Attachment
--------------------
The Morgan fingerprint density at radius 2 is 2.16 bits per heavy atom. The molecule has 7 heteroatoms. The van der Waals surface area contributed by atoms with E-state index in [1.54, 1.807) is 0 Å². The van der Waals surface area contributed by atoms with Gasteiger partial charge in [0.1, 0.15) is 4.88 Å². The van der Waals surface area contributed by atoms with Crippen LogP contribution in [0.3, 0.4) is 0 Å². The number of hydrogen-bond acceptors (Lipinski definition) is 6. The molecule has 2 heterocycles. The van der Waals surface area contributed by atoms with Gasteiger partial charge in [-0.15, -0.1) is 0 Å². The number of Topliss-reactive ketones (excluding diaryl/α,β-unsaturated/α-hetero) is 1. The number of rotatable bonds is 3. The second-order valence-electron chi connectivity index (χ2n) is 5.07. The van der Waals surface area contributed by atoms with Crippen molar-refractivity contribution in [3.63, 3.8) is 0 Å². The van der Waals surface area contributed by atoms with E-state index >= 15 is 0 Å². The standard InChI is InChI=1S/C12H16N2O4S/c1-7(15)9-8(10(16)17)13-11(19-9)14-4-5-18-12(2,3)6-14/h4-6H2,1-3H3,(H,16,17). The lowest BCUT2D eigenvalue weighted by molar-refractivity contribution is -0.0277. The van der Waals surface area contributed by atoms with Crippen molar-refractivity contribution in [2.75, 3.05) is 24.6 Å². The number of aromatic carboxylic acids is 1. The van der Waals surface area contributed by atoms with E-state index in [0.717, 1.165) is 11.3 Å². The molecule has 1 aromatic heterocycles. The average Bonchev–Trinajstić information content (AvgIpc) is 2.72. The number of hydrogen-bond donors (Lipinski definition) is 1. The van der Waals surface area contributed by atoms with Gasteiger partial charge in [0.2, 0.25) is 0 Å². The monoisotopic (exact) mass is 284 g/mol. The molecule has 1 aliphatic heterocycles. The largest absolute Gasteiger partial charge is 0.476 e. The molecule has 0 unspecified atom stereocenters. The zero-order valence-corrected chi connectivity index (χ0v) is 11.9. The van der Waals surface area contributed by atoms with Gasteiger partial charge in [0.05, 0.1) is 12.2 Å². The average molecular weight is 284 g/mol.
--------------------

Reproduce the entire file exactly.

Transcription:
The Morgan fingerprint density at radius 2 is 2.16 bits per heavy atom. The molecule has 7 heteroatoms. The van der Waals surface area contributed by atoms with E-state index in [1.54, 1.807) is 0 Å². The van der Waals surface area contributed by atoms with Gasteiger partial charge in [0.1, 0.15) is 4.88 Å². The van der Waals surface area contributed by atoms with Crippen LogP contribution in [0.3, 0.4) is 0 Å². The number of hydrogen-bond acceptors (Lipinski definition) is 6. The molecule has 2 heterocycles. The van der Waals surface area contributed by atoms with Gasteiger partial charge in [-0.15, -0.1) is 0 Å². The number of Topliss-reactive ketones (excluding diaryl/α,β-unsaturated/α-hetero) is 1. The number of rotatable bonds is 3. The second-order valence-electron chi connectivity index (χ2n) is 5.07. The van der Waals surface area contributed by atoms with Crippen molar-refractivity contribution in [3.63, 3.8) is 0 Å². The van der Waals surface area contributed by atoms with E-state index >= 15 is 0 Å². The standard InChI is InChI=1S/C12H16N2O4S/c1-7(15)9-8(10(16)17)13-11(19-9)14-4-5-18-12(2,3)6-14/h4-6H2,1-3H3,(H,16,17). The lowest BCUT2D eigenvalue weighted by molar-refractivity contribution is -0.0277. The van der Waals surface area contributed by atoms with Crippen molar-refractivity contribution in [2.75, 3.05) is 24.6 Å². The number of aromatic carboxylic acids is 1. The van der Waals surface area contributed by atoms with E-state index in [0.717, 1.165) is 11.3 Å². The molecule has 1 aromatic heterocycles. The average Bonchev–Trinajstić information content (AvgIpc) is 2.72. The number of hydrogen-bond donors (Lipinski definition) is 1. The van der Waals surface area contributed by atoms with Gasteiger partial charge in [0.2, 0.25) is 0 Å². The monoisotopic (exact) mass is 284 g/mol. The molecule has 1 aliphatic heterocycles. The largest absolute Gasteiger partial charge is 0.476 e. The molecule has 0 unspecified atom stereocenters. The zero-order valence-corrected chi connectivity index (χ0v) is 11.9. The van der Waals surface area contributed by atoms with Gasteiger partial charge in [0.05, 0.1) is 12.2 Å². The average molecular weight is 284 g/mol.